BRIGHTON, England -- In any title-winning season there are games that end up being almost forgotten: staging posts along the road that offer essential nourishment but nothing in the way of vivid scenery.
Should Liverpool see the job through in May, this laborious win over an excellently drilled Brighton side will only merit a few seconds of the highlight reel. It will not matter one bit, because these may prove to be their most important three points of the entire campaign.
Make no mistake, there were question marks over Jurgen Klopp's side before this one; the smallest of signs that their narrow defeat at Manchester City had opened up wider wounds would have been seized upon. If that sounds harsh, it is just the way things work these days when you are in the throes of a title race with a margin for error that appears smaller than ever.
"From a maturity point of view, I would say it was the most mature of the season," Klopp said of a slow-burning affair that was decided three minutes after half-time by a Mohamed Salah penalty. At full-time Klopp allowed himself an understated fist pump, and it was a reaction in character with the previous 90 minutes. There was not a lot to warm the blood -- not even when Brighton, who had fulfilled one of Chris Hughton's primary objectives by still being in the game with 10 minutes to go, sent the cavalry up at the end. But there was a coolness, a shared purpose, a diligence to Liverpool that has been the hallmark of their current campaign as much as the full-throttle approach that characterised the previous two.
"We are not the Harlem Globetrotters," Klopp said. "We have to deliver a result, and that's difficult." It was a revealing statement, because it reiterated that Liverpool are absolutely content to be mean and grim-faced when it suits them. Last season they won this fixture 5-1, blowing Brighton away either side of half-time. That never looked on the cards this time but nor, really, did any kind of mishap once they were ahead. With six minutes to play Roberto Firmino could be seen tracking back 30 yards to dispossess Anthony Knockaert, thwarting a promising counter for the hosts. in the time that remained there were big defensive interventions from Fabinho and Virgil van Dijk, and those were the moments that satisfied Klopp as much as any.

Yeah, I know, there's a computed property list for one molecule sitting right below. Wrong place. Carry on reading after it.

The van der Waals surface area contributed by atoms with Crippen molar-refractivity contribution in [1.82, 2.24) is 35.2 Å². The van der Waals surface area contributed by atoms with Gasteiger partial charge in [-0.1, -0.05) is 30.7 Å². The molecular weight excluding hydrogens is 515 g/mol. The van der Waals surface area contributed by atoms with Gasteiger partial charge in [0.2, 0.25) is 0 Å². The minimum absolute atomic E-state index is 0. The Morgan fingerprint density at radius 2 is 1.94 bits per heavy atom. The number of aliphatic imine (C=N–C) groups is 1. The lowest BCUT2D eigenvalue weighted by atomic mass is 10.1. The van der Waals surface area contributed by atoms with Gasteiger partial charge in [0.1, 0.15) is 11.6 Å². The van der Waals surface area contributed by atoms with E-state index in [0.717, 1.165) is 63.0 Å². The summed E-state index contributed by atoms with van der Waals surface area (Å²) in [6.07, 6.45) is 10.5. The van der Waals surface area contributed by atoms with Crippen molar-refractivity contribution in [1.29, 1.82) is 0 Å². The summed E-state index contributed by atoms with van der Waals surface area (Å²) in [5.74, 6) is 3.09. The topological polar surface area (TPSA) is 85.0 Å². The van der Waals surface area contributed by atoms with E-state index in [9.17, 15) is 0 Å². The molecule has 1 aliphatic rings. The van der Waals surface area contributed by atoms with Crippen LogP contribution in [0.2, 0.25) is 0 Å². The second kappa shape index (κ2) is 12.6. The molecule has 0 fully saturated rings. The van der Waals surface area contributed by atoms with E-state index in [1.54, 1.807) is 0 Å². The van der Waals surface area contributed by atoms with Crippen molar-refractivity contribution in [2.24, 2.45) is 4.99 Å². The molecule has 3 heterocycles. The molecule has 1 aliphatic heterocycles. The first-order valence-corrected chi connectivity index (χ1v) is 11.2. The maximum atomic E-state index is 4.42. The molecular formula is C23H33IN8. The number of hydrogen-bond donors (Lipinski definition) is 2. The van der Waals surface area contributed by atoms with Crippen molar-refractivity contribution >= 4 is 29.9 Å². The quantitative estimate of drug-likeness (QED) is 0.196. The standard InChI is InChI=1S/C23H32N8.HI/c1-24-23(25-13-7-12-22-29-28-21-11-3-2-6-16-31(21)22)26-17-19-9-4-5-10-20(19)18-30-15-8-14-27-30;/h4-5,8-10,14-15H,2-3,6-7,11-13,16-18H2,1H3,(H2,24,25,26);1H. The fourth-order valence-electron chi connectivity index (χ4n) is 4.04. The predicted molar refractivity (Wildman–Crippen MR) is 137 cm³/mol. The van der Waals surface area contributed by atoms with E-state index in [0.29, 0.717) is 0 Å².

"It was obviously a big challenge for everyone to stay calm and concentrated because each little situation can be a massive threat on the counter or whatever," he continued. "And not to make any fouls because Brighton are unbelievably strong on set pieces. That level of concentration is difficult to keep, but they did it."
It was a particular relief that Fabinho, whose increasing prominence in midfield had been a big factor in Liverpool's recent form, stayed firm at the back. He faced a gnarled, wily customer in Glenn Murray, and when he let the striker go in the 15th minute, watching in relief as the resulting header looped over, their shortage of centre-back bodies seemed at risk of being laid bare. Fabinho took an arm in the face from Murray shortly afterwards but would respond later with one of his own; after that rocky start he looked well attuned to the physical battle and excelled just before the hour, too, with a vital block from Pascal Gross's goal-bound shot.
Fabinho has a "defending brain", Klopp said, and it is testament to Liverpool that this can now be said of the entire side. They did not function as effectively going forward: Salah's first sight of goal had come only a minute before his winner, which came after Gross had clumsily halted his run into the box from the right. He missed a gilt-edged chance to wrap things up near the end, and Sadio Mane saw an effort deflected wide, too; Klopp said Liverpool's finishing was a bigger issue than their creativity but, in practice, their clear openings could comfortably be counted on one hand.
That might remain the case if future opponents follow the lead of Brighton, who were happy to sit in and avoid a repeat of their thrashing from 2017-18. "If you play an open and expansive game against them and go two or three down then generally there's no way back," Hughton said.
Perhaps a carefree, "heavy metal" Liverpool performance might have blown their resistance away far earlier, andd it may yet be, if the league leaders continue to find assignments like this slow going, that a more forceful approach is required to ensure the wins keep coming. A better balance might yet be struck to dispose of palpably weaker foes more comfortably. But this felt, for all its turgidness, like a return to business.
"If you fall from the horse, you can go back on it," Klopp said. Liverpool did that here, even if how they managed it becomes a footnote in history four months from now.